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Re: Motivation of women in Mark 16 and Matthew 27

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  • K. Hanhart
    ... Dear David, The terms old priestly calendar and the Pharisaic calender with regard to Shavuoth are frequently used. 1. There is no dispute re. the fact
    Message 1 of 14 , Feb 7, 1999
      David C. Hindley wrote:
      >
      > Message text written by INTERNET:K.Hanhart@...
      >
      > >Jan Van Goudoever does explain the difference between
      > the old priestly calendar and the Pharisaic calendar for the beginning
      > and ending of Shavuoth.<
      >
      > >What do you think?<
      >
      > Now it appears that everything boils down to the a possible change in officially sanctioned practice, similar to the difference in inerpretation regarding when to slay the passover lamb. It is still the same lunar calendar.

      Dear David,
      The terms old priestly 'calendar' and the Pharisaic calender with regard
      to Shavuoth are frequently used.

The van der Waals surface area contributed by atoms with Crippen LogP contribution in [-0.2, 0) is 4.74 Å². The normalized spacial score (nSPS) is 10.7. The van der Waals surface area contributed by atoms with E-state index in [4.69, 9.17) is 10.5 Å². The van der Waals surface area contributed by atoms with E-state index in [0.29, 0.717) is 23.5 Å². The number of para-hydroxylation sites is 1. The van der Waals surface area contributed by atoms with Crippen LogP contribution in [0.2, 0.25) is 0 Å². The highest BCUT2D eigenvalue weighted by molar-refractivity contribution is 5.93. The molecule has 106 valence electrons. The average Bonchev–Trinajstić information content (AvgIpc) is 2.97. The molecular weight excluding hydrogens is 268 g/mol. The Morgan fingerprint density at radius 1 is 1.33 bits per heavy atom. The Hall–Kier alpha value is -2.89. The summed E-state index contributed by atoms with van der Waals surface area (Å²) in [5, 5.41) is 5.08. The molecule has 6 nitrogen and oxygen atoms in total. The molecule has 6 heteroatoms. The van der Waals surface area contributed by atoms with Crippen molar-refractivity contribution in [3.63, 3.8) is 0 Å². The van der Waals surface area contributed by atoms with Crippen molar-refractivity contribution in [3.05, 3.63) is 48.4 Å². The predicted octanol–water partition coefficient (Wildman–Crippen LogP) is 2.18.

1. There is no dispute re. the fact that the Boethusians defended the
      priestly calendar and that at some time the dates of Shavuoth were
      replaced by the Pharisaic counting of the fifty days. The temple then
      still stood and in the Talmud the Pharisaic counting of the Omer
      beginning with Nisan 16 still prevails. The question is WHEN the
      official celebrations began on Nisan 16 which is not necessarily a
      Sunday.
      Of course,thare were other halakhic controversies in the First Century
      between Boethusians and Pharisees.
      2. This is no small matter. For the burial took place at the onset of
      Nisan 16. Nothing happend thereafter. For the women. however, the "first
      day" of Shavuoth, Nisan 17, is filled with the promise of the Messianic
      harvest to come as Jesus rose from the dead, as the first fruit.

      Greetings, your KAREL
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